Lehman: How $50bn was buried in London
$50bn is not a trivial sum to hide from investors, creditors, rating agencies and the US government.
Which is why the assertion by a US court-appointed examiner that Lehman used an accounting ruse to keep from public view some $50bn of loans and investments - and thus appear to be taking fewer risks than was really the case - is a serious charge.
To be clear, the examiner does not say that this device was responsible for Lehman's collapse. Its demise stemmed from its excessive investments in the US commercial property market and its dangerous reliance on short-term finance that could and was withdrawn.
However Lehman might well have collapsed earlier if the full extent of its loans and investments had been in the public domain.
Which is why it is at the very least highly embarrassing for Ernst & Young that the examiner says that global accounting firm is liable to claims for damages because of its alleged "failure to question and challenge improper disclosures" by Lehman.
And the examiner also says claims can be made against Dick Fuld, Lehman's erstwhile chairman, and a trio of its former chief financial officers.
Lehman's creditors and investors will be studying the examiner's report in a forensic way, to assess whether they should sue those criticised in the report.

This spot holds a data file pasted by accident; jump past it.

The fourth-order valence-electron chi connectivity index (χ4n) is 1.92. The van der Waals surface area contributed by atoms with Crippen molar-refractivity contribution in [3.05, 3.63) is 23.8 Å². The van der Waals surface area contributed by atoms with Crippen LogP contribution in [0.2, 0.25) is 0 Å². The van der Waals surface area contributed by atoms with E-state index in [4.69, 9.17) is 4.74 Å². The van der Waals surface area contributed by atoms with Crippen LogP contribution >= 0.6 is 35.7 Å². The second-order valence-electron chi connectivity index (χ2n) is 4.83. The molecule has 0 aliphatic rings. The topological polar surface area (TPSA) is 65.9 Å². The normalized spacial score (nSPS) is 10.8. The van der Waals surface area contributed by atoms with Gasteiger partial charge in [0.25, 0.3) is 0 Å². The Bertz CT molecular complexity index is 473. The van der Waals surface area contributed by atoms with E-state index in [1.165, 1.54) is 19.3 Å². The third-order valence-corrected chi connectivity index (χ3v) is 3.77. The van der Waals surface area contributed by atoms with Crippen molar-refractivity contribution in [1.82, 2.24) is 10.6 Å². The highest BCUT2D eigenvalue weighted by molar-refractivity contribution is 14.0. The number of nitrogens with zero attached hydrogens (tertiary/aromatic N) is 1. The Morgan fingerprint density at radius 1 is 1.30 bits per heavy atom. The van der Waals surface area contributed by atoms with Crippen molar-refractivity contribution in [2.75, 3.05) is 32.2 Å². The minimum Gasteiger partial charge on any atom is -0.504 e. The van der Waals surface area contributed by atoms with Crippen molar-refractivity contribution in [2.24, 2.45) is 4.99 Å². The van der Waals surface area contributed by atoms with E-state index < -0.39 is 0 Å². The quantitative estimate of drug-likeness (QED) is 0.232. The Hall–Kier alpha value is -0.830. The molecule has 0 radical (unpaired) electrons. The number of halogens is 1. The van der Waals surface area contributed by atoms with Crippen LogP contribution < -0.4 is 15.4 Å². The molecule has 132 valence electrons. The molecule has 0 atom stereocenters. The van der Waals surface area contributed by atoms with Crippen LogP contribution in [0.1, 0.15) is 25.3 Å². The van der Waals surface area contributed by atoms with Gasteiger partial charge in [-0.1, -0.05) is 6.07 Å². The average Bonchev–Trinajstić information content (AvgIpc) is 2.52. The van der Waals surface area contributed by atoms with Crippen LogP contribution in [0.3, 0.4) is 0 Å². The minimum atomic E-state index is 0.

Meanwhile there is also some unattractive publicity for the London law firm Linklaters and for the now controversial light-touch regulatory culture that existed in the UK till recently.
The examiner says that the so-called "Repo 105" programme that allowed Lehman to hide that $50bn of assets was not permitted by any US law firm.
So Lehman obtained an "opinion letter" from Linklaters in London that said the relevant deals were permissible under English law - and the relevant transactions that hid the assets were then conducted through Lehman's London operations.
There's no suggestion that this was illegal or in breach of any rules.
But some would say it is unedifying that the deals that buried the $50bn of assets were not permissible on Wall Street but could be done in London.